San Francisco Chronicle – Mick LaSalle
Winston Churchill lived a life that was long and “not … entirely uneventful,” as he once put it, and so it’s only fitting that he should be the subject of movies. Hence, across the veil of years, we have seen tall Churchills, obese Churchills, sloppy Churchills, gross Churchills and scowling bulldog Churchills, and yet not one movie or TV Churchill has come close to giving us the man in full, both in look and spirit, until Gary Oldman in “Darkest Hour.”
For viewers interested in history, the fascination of this performance — the sense of actually seeing events we have only imagined — has no comparison in impact besides that of Daniel Day Lewis in “Lincoln.” There he is not tall, not especially fat. There he is, not just the voice, but the gestures, which combined an older man’s stiffness with a boy’s enthusiasm and energy.
Oldman’s main accomplishment, however, is in the way he captures the many nuances of Churchill’s demeanor and personality. There was something rather cute about Churchill, something lovable about him, which is not to say that Oldman goes around trying to be cu- te and lovable. Rather, he is irascible and impossible and sentimental and romantic and frustrated. But in all ways, this Churchill is human and authentic, and fighting alone to save his country and the world from Nazi barbarism.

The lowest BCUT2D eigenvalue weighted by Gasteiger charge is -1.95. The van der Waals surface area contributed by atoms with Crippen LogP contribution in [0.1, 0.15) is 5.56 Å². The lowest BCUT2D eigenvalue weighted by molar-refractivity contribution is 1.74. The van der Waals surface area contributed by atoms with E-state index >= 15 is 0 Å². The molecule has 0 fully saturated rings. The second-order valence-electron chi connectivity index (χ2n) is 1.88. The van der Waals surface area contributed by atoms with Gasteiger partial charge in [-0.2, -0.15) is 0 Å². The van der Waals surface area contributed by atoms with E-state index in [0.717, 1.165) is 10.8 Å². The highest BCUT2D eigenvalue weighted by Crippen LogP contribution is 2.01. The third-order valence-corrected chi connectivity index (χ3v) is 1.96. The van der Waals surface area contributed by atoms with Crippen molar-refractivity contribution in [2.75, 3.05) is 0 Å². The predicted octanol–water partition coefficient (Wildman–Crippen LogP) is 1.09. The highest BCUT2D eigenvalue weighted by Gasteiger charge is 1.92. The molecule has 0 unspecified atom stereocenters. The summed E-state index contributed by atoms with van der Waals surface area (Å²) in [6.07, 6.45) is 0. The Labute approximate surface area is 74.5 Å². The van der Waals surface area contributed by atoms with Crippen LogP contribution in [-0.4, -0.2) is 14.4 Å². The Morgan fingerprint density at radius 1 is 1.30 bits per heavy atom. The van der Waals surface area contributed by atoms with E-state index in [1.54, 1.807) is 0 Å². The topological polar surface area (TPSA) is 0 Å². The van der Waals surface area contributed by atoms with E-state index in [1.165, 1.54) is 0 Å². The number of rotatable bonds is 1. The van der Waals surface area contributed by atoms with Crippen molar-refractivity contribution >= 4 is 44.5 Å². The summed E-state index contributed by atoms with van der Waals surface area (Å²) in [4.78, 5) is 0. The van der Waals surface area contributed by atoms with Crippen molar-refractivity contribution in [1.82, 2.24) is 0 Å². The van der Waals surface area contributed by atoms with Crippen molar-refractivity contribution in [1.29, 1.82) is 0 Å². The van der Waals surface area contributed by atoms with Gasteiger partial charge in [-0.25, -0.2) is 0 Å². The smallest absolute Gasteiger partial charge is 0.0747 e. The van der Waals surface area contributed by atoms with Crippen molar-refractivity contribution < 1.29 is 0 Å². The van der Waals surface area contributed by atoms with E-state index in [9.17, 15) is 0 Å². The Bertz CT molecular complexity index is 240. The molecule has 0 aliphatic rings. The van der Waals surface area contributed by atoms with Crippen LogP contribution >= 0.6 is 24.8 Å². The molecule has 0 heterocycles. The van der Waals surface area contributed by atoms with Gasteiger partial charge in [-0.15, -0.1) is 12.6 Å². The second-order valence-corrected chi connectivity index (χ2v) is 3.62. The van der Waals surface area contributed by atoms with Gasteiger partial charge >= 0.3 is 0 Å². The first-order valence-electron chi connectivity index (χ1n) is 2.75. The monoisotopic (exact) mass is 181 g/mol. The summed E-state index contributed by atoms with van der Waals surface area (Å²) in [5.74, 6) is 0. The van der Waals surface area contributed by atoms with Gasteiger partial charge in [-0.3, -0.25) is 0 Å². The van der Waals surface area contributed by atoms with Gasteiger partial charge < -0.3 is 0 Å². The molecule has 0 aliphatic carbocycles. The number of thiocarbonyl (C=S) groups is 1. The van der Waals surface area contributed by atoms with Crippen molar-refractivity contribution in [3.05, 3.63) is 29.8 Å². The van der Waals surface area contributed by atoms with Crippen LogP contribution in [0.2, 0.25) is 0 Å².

This is not a movie for the cog- nitively impaired. It presents a win- dow into the human side of the deci- sions made leading up to D-Day, and the conflicts they raised. These con- flicts were personal, political, and so- cietal, and are not something that
can be expressed in either 140 cha- racters, or 90 minutes.
Don’t expect a movie about D- Day, or war. Enjoy the window into
Gary Oldman is Winston Churchill politics at all levels, and the inherent complexity humanity injects into the process.
TheWrap – Robert Abele
The wartime bio-drama “Churchill” ends with a sentence stating that its subject, two-time British Prime Minister Winston Churchill, is usually considered “the greatest Bri- ton of all time.”
If you knew nothing of that small island’s looming lion of politics and war morale, however, you might be shocked at that assessment after watching “Churchill,” which stars Brian Cox in the title role. That’s because this snapshot of the man in the days before D-Day mostly portrays him as a doddering, foul-tempered, and fearful leader on the brink of losing it.
Director Jonathan Teplitsky (“The Railway Man”) and screenwriter-historian Alex von Tunselmann have taken an intriguing footnote of Churchill’s World War II — that he initially opposed the opening of the Second Front on the French coast by a massive Allied force — and turned it into an off-putting hybrid of Great-Man biopic and crisis-of-will psychodrama. It’s material that seems better suited to the intimacy of a theater setting than a movie that wants the patriotic sweep of nostalgic iconography (caressing shots of his cane, Homburg hat, cigar and Cox’s commanding jowls) while also pulling back the curtain on a legendary statesman’s darkest thoughts.